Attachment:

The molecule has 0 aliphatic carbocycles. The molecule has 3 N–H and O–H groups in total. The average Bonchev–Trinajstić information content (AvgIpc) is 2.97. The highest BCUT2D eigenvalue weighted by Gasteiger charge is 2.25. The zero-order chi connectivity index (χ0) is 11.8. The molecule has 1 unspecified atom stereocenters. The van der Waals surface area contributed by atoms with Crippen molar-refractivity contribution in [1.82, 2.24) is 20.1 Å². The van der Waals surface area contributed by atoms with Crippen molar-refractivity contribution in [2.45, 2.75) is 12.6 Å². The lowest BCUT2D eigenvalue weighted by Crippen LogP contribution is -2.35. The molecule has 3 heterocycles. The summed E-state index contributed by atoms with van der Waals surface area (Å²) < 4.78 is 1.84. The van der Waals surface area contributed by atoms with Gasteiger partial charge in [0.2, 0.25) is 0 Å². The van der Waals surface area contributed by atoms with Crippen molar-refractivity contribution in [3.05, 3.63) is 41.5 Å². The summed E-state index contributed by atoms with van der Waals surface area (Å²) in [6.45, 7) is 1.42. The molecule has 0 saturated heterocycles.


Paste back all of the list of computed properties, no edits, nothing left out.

The molecule has 0 aliphatic carbocycles. The molecule has 3 N–H and O–H groups in total. The average Bonchev–Trinajstić information content (AvgIpc) is 2.97. The highest BCUT2D eigenvalue weighted by Gasteiger charge is 2.25. The zero-order chi connectivity index (χ0) is 11.8. The molecule has 1 unspecified atom stereocenters. The van der Waals surface area contributed by atoms with Crippen molar-refractivity contribution in [1.82, 2.24) is 20.1 Å². The van der Waals surface area contributed by atoms with Crippen molar-refractivity contribution in [2.45, 2.75) is 12.6 Å². The lowest BCUT2D eigenvalue weighted by Crippen LogP contribution is -2.35. The molecule has 3 heterocycles. The summed E-state index contributed by atoms with van der Waals surface area (Å²) < 4.78 is 1.84. The van der Waals surface area contributed by atoms with Gasteiger partial charge in [0.2, 0.25) is 0 Å². The van der Waals surface area contributed by atoms with Crippen molar-refractivity contribution in [3.05, 3.63) is 41.5 Å². The summed E-state index contributed by atoms with van der Waals surface area (Å²) in [6.45, 7) is 1.42. The molecule has 0 saturated heterocycles.